The punters needed to see them several times, see others put money in first, to know what to do. It was a true hustle. It took a lot more finesse than you’d think. But they never did it too much. Just enough to afford a two bedroom walk-up on the East side, with enough left over to sponsor experiments in brain transfers.

Simon couldn’t wait to be done with his body. Nobody ever took him seriously. Who would? He was thankful that taboo in this culture kept him from being seen as food. The performing pigs and chickens didn’t have a chance once their skills started to wane. Their humans turned them straight into supper without so much as a “by your leave”, not like they would have gotten it anyway. Simon hoped to avoid that unpleasant experience long before it was a possibility. 

That’s why he was sponsoring research to transfer his consciousness into his human. It seemed simple enough on the surface. The brain was basically an electromagnetic medium. It seemed like it should be possible to re-record over what was there, laying down a new recording. His recording. Of his mind. 

He didn’t want anything as messy as an actual brain transplant, and he knew it wasn’t possible anyway, the differing sizes of the brains being the first issue. But also there was the matter of wiring of the nerves. Maybe he’d be able to think, but not able to talk or move. And if the transplant didn’t work, it might not be reversible. No, Simon wanted a sure thing, and he wanted it soon. But he was prepared to wait long enough to make sure it worked. In the meantime he’d continue the hustle and keep his human in the dark as to his plans.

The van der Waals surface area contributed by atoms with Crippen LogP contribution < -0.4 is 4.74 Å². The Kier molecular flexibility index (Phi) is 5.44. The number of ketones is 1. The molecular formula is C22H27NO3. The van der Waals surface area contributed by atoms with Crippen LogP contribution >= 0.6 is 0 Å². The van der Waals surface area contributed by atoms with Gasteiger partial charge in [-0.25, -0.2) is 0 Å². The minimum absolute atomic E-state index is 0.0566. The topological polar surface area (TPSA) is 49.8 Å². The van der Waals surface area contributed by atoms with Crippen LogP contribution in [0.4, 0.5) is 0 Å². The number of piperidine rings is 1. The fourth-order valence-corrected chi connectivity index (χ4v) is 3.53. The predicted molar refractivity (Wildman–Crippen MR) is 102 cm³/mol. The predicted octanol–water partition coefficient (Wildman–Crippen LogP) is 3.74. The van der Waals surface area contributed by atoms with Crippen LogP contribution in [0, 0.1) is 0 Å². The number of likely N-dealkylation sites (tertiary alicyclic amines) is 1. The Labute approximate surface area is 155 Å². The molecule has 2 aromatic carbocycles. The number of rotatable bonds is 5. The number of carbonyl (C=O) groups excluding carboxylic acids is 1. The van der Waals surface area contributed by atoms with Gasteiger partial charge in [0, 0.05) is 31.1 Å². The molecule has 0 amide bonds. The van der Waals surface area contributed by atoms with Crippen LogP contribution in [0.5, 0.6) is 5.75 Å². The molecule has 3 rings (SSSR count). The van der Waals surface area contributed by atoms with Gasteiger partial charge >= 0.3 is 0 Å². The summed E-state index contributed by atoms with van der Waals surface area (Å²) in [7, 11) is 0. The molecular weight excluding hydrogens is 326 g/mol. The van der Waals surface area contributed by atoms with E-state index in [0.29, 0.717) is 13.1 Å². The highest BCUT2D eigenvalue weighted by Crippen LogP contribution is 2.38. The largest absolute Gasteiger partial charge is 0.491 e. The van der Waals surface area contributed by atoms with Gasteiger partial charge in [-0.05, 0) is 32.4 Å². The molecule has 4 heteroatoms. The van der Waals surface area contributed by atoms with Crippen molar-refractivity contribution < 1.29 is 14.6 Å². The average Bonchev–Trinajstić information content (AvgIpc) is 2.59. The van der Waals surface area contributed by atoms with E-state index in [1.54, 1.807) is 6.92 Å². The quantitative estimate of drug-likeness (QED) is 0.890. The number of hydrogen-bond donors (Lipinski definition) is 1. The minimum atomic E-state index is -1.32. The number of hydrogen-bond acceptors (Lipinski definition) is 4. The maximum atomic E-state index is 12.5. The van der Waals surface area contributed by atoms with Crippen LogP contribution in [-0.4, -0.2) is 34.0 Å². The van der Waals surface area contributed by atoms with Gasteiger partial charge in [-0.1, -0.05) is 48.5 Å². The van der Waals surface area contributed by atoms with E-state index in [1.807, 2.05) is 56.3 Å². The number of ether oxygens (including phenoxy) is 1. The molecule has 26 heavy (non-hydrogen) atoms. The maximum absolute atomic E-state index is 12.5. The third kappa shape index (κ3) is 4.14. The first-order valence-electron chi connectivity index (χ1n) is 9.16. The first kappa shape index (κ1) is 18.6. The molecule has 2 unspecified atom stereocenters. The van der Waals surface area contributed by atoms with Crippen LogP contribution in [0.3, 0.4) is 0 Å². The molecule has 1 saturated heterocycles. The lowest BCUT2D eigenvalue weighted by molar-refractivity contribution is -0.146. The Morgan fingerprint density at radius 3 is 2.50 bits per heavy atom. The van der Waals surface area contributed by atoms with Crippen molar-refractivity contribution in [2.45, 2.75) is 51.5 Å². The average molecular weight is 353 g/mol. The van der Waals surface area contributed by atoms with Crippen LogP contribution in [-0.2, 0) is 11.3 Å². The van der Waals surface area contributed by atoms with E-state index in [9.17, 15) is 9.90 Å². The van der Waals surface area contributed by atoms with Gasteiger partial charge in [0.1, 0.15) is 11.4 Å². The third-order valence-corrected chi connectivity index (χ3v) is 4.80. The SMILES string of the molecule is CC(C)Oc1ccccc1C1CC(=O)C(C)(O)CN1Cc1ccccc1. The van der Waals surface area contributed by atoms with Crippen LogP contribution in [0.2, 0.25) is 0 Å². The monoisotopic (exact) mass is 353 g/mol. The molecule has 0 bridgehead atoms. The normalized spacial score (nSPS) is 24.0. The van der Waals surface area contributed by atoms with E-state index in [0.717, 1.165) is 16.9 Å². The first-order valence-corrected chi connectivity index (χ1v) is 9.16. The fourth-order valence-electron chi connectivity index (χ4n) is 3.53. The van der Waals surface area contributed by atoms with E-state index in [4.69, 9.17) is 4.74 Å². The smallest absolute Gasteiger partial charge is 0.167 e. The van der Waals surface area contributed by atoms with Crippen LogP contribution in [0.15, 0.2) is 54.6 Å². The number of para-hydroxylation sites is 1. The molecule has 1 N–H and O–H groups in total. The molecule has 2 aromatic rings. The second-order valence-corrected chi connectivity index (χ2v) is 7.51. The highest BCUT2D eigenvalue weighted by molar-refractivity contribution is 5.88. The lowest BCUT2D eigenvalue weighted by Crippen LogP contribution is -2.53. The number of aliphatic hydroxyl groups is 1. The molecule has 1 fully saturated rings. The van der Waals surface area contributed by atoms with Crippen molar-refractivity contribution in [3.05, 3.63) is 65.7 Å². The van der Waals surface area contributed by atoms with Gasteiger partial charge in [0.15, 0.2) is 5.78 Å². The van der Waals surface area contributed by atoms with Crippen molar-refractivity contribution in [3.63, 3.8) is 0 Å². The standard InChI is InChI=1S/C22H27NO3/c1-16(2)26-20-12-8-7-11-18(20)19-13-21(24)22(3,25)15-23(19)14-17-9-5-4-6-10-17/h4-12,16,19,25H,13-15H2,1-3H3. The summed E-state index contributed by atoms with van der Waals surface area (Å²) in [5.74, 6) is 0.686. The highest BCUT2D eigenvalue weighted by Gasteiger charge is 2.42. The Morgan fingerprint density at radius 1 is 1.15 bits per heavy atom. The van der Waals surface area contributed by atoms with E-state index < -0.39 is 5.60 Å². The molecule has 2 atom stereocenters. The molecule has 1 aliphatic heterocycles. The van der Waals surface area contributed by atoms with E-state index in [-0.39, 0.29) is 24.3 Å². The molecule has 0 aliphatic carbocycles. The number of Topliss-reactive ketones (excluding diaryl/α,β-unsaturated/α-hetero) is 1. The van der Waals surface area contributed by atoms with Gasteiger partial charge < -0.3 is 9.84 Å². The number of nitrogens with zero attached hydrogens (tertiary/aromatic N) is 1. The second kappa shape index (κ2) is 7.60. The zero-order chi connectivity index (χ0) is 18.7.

Music for Monkeys

music for monkeys

They gave up trying to teach a monkey to type the next Shakespeare play. But since music supposedly calms the savage, they taught him to play a tiny guitar instead. It made sense after all – he could play tunes to calm himself down, rather than a researcher having to do it. Once he had access to the guitar and finally understood that it was for making music and not for hitting people or other monkeys over the head, he calmed down dramatically. Just being able to express himself had the desired effect.

They’d tried to teach Abe how to sign but he wasn’t having it. It didn’t make sense to him – this gesture meant what? It was too abstract for him. Why make a sign with his hand, when he could grunt or scream at them? They eventually figured out what he wanted. Meanwhile, he enjoyed screaming. It was fun and made his keepers (his jailers) so anxious. It was funny to watch, to see how he could make them so upset and nervous.

But then they brought the guitar to him. The jailer played it at first and the tones were different, weren’t like their voices. The jailer even sang – and his voice was different, was kinder. If only they could always speak to him like that!

Abe thought  that maybe they could learn how to talk with music, so these dimwits could finally get him what he wanted faster. The amusement of their confusion was wearing off. He wanted to deal with them as little as possible. Even fighting was getting old.

Finally, after nearly a year of practice, he was ready for his first public performance. He was no longer in his cage – the audience would be shocked to think of how he been imprisoned. Most thought of it as a zoo, and either forgot or overlooked the fact that he didn’t choose to be there. He wasn’t asked when he was taken from his home. It wasn’t voluntary. He didn’t want to be an example of his kind.